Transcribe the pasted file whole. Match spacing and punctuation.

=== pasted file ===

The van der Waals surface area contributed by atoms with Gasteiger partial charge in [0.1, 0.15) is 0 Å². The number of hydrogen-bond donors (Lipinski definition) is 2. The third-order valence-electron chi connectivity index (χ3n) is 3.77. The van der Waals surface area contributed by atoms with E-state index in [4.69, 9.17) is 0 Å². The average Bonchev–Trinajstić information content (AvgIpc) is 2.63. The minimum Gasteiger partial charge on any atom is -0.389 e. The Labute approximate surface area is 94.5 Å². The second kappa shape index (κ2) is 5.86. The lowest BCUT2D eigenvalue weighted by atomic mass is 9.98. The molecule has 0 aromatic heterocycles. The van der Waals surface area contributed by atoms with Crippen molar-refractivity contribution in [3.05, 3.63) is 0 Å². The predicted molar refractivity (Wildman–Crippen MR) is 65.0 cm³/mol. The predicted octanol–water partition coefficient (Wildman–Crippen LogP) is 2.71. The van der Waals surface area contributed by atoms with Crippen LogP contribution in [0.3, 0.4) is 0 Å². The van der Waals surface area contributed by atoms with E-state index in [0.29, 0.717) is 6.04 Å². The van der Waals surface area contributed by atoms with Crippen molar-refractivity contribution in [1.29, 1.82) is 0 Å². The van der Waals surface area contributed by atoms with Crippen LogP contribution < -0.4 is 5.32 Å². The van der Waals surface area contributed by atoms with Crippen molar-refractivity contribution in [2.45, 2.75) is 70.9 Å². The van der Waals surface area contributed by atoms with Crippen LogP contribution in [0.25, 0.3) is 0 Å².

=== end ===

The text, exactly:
The van der Waals surface area contributed by atoms with Gasteiger partial charge in [0.1, 0.15) is 0 Å². The number of hydrogen-bond donors (Lipinski definition) is 2. The third-order valence-electron chi connectivity index (χ3n) is 3.77. The van der Waals surface area contributed by atoms with E-state index in [4.69, 9.17) is 0 Å². The average Bonchev–Trinajstić information content (AvgIpc) is 2.63. The minimum Gasteiger partial charge on any atom is -0.389 e. The Labute approximate surface area is 94.5 Å². The second kappa shape index (κ2) is 5.86. The lowest BCUT2D eigenvalue weighted by atomic mass is 9.98. The molecule has 0 aromatic heterocycles. The van der Waals surface area contributed by atoms with Crippen molar-refractivity contribution in [3.05, 3.63) is 0 Å². The predicted molar refractivity (Wildman–Crippen MR) is 65.0 cm³/mol. The predicted octanol–water partition coefficient (Wildman–Crippen LogP) is 2.71. The van der Waals surface area contributed by atoms with Crippen LogP contribution in [0.3, 0.4) is 0 Å². The van der Waals surface area contributed by atoms with E-state index in [0.29, 0.717) is 6.04 Å². The van der Waals surface area contributed by atoms with Crippen molar-refractivity contribution in [1.29, 1.82) is 0 Å². The van der Waals surface area contributed by atoms with Crippen LogP contribution < -0.4 is 5.32 Å². The van der Waals surface area contributed by atoms with Crippen molar-refractivity contribution in [2.45, 2.75) is 70.9 Å². The van der Waals surface area contributed by atoms with Crippen LogP contribution in [0.25, 0.3) is 0 Å².